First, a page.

Qualifying For Mortgage With High DTI

Qualifying for mortgage with high DTI can be very challenging. Reason why qualifying for mortgage with high DTI is extremely challenging is because most mortgage lenders will have debt to income ratios when it comes to qualifying borrowers applying for mortgage with high DTI. Debt to income ratios, also referred to as DTI, is taking the borrower’s total monthly minimum payments and dividing it by the borrower’s gross monthly income. The result is the debt to income ratio, which is a percentage of debts divided by gross income. You can have perfect credit scores but if you have high debt to income ratios, you will not qualify for a home loan unless you have someone who can be your co-borrower on the mortgage loan.

Lending Guidelines For Mortgage With High DTI

There are two types or mortgage lending guidelines with regards to mortgage with high DTI. There are federal minimum mortgage lending guidelines for debt to income ratios and then there are mortgage lender overlays . Mortgage lender overlays are additional mortgage lending guidelines that are set by the individual mortgage lenders that are on top and addition to the minimum federal mortgage lending guidelines. For example, the maximum debt to income ratios allowed on FHA Loans is a back end debt to income ratio of 56.9% DTI. However, even though mortgage loan borrowers with debt to income ratios qualify for a FHA Loan with a 56.9% back end DTI under FHA guidelines, most banks and mortgage companies may set a maximum debt to income ratio cap at 45% DTI. Most borrowers who are told they do not qualify for mortgage with high DTI is due to the mortgage company they went to and because that mortgage company has debt to income ratio mortgage lender overlays. Just because a mortgage loan borrower does not qualify for a mortgage loan with a particular mortgage lender due to their mortgage lender overlays on debt to income ratios does not mean that they do not qualify for a mortgage loan with a mortgage company with no mortgage lender overlays like myself. We are mortgage lenders with no mortgage lender overlays and as long as you meet the federal minimum mortgage lending guidelines on debt to income ratios, we will not impose any other mortgage lender overlays. We can approved mortgage with high DTI as long as the borrower gets an approve/eligible per Automated Underwriting System . A large percentage of our mortgage loan applicants have high debt to income ratios and were told that they do not qualify for a home loan due to their mortgage lender overlays. If you are seeking a mortgage with high DTI, please contact Gustan Cho Associates at 262-716-8151. We are available 7 days a week, evenings, weekends, and holidays.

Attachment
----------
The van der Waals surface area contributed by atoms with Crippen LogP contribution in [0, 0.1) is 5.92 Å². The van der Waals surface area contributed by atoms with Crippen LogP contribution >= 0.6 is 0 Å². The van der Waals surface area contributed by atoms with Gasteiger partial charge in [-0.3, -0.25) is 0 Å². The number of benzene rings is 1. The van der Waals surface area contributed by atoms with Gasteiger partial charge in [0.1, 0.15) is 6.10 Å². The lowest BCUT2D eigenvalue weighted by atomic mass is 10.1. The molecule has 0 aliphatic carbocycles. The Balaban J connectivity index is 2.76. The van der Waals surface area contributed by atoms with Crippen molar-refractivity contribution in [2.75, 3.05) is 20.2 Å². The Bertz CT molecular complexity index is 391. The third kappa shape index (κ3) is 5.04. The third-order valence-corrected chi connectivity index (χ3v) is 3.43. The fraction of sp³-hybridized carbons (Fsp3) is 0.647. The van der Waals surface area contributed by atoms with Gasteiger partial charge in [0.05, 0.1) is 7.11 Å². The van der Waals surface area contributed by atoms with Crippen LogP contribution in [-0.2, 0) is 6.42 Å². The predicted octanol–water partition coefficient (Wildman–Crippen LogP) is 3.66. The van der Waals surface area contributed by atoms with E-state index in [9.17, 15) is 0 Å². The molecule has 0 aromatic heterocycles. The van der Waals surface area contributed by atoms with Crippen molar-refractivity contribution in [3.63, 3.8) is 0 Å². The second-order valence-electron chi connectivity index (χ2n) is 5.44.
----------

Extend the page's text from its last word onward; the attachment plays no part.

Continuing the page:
Credit Scores And Mortgage With High DTI

Every mortgage loan program have their own debt to income ratio requirements. Conventional Loans requirements on debt to income ratios is capped at 45% DTI. USDA Loans are capped at 41% debt to income ratios. Most jumbo mortgage lenders cap the debt to income ratios on Jumbo Mortgages at 40% DTI. Condotel Financing and Non-Warrantable Condominium Loans have debt to income ratios capped at 43%. FHA Loans are the most generous when it comes to debt to income ratios caps. With FHA Loans, if your credit scores are at least 620 FICO, the maximum front end debt to income ratios are capped at 46.9% and the maximum back end debt to income ratios are capped at 56.9% DTI.  With FHA Loans, if your credit scores are below 620 FICO, then your debt to income ratio caps will get reduced from 56.9% DTI to 43% debt to income ratio caps.

The information contained on Gustan Cho Associates website is for informational purposes only and is not an advertisement for products offered by The Gustan Cho Team @ Gustan Cho Associates or its affiliates. The views and opinions expressed herein are those of the author and/or guest writers of Gustan Cho Associates Mortgage & Real Estate Information Resource Center website and do not reflect the policy of Gustan Cho Associates Lenders Network, its officers, subsidiaries, parent, or affiliates.

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